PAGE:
• Defensive driving isn’t just for when you get a ticket.

  • Often policy holders who will agree to take a defensive driving class will qualify for lower premiums. Now these courses are available online or via DVDs that can be rented in most video stores, minimizing the inconvenience. These days, the few hours spent on the course are well worth the dollars saved.

    By aggressively seeking out little known discounts, being prepared to comparison shop for coverage, and not shying away from negotiation, insurance customers can reap the benefit of big savings. In the midst of a recession, when you’re lucky to be able to meet the car payment, there’s no reason to pay unnecessarily high rates for your auto policy.

    Friday, March 27, 2009

    Historical Returns for the MSCI Emerging Markets Index

    The Morgan Stanley Capital International (MSCI) Emerging Markets (EM) Index is one of the most widely-followed emerging markets equity indices. In the investment community, "Emerging Markets" typically refers to a social or business activity of nations that are in the process of rapid growth and industrialization.

    There are currently 24 Emerging Markets tracked by the MSCI EM Index: Argentina, Brazil, Chile, China, Colombia, Czech Republic, Egypt, Hungary, India, Indonesia, Israel, Korea, Malaysia, Mexico, Morocco, Pakistan, Peru, Philippines, Poland, Russia, South Africa, Taiwan, Thailand, and Turkey. Of the tracked Emerging Markets, Brazil, Russia, India, and China (the "BRIC" countries) are arguably the markets with the greatest long-term growth potential.

    The chart below lists annual returns for the MSCI EM Index between 1989 and 2008. Returns for the MSCI EM Index from 1993-1998 represent gross dividend reinvested returns, and returns from 1999-2008 represent net dividend reinvested return.* I acquired this data from a .pdf of returns for emerging markets that I found on the website for the Lazard Asset Management investment firm.

    As shown, the MSCI EM Index has soared during some years and plummeted during others. In 1993, for example, the MSCI EM Index soared 74.83%, and the five-year annualized return between calendar years 2003-2007 was a whopping 37.02%. However, the MSCI EM Index has also occasionally posted abysmal returns. In 2008 the MSCI EM plummeted 53.33%, and the five-year annualized return of the MSCI EM Index between calendar years 1994-1998 was a pathetic -9.27%.

    Despite the incredible volatility of annual returns, the overall annualized return of the MSCI EM Index between 1989 and 2008 was a decent 9.98%, and greatly exceeds the annualized return of 8.42% the S&P 500 Index over the same time period.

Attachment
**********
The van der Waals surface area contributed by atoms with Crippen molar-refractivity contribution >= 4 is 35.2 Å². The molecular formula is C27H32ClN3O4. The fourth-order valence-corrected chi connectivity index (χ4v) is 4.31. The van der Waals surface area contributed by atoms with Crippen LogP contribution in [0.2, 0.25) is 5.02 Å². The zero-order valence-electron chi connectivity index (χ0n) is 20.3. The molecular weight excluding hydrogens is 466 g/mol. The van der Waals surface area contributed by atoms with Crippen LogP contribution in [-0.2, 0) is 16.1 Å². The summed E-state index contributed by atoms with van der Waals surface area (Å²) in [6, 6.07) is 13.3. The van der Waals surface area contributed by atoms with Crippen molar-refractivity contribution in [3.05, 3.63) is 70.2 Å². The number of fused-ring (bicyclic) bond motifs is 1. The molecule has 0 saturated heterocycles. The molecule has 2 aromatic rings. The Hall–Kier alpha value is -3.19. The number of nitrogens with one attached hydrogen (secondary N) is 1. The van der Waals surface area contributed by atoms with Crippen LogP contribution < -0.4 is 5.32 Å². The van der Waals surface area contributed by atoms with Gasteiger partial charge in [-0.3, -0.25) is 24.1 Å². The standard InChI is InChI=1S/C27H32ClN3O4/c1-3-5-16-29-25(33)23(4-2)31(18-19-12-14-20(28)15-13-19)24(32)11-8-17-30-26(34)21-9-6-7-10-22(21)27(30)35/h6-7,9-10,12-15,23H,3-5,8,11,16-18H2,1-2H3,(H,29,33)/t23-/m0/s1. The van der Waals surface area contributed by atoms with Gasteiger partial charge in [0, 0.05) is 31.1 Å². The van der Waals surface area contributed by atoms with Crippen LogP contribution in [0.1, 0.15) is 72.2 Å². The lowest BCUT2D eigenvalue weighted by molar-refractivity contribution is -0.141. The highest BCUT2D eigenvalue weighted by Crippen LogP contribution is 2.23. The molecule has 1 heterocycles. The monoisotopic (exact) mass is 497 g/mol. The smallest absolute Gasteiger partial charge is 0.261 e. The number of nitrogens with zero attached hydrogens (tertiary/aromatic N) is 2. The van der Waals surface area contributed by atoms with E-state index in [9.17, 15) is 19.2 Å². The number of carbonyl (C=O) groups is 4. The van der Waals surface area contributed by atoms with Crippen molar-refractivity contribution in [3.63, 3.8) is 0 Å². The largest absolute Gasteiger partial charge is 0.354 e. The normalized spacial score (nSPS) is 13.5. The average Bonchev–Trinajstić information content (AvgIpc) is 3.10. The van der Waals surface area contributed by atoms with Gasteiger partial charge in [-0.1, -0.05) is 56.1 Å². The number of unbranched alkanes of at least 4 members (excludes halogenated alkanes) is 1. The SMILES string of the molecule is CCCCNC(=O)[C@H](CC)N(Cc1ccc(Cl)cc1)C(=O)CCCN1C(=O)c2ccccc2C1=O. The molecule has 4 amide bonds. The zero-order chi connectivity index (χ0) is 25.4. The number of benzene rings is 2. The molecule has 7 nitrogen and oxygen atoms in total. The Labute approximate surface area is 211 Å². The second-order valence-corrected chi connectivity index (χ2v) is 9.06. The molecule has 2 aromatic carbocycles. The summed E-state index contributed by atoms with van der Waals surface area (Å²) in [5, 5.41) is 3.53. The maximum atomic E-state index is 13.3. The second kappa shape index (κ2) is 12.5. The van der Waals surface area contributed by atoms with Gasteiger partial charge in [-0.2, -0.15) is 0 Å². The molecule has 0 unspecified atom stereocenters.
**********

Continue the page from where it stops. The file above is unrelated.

Emerging Markets can be an important portion of investment portfolio of any stock market investor. The economies of Emerging Markets typically grow much faster than those of Developed Markets, such as the United States. The performance of equity markets of such countries often has a strong correlation with the overall economic growth of such countries. Moreover, as I have discussed previously, the U.S. Dollar will likely continue to weaken in the future as the country becomes more and more dependent upon foreign investment.

    However, given its inherent volatility, many investment advisers recommend limiting Emerging Markets to no more than 10-15% of an aggressive investor's portfolio.

    * The performance data shown is slightly different than the performance data I saw for the MSCI EM Index at Index Universe, and I am not sure of the reason for the discrepancy. 
    ** I have updated this chart to include returns for 2012 in another post.

    Saturday, March 14, 2009

    "Periodic Tables" of Investment Returns For Select Emerging Markets Through 1993- 2008

    I have discovered interesting "periodic tables" of returns for select emerging markets during the years between 1993 and 2008. These charts (click on each chart for a larger view) are interesting and illustrate just how volatile and potentially rewarding investments in emerging markets can be.

    Country-specific returns can be extremely volatile. For example, the Turkish stock market had some of the highest and lowest yearly returns for several years during the past 15 years. In 1993, Turkey returned of 207.75%, the highest of the tracked emerging markets. In 1994, however, Turkey had the lowest return of the tracked markets, dropping 52.56%.

    I found these charts in a .pdf file on the website for Lazard Asset Management. According to the Lazard website, Lazard Asset Management provides investment management and advisory services to institutional clients, financial intermediaries, private clients and investment vehicles around the world.

    Friday, March 13, 2009

    Historical Returns for the S&P 400 Midcap Index (Updated Through 2008)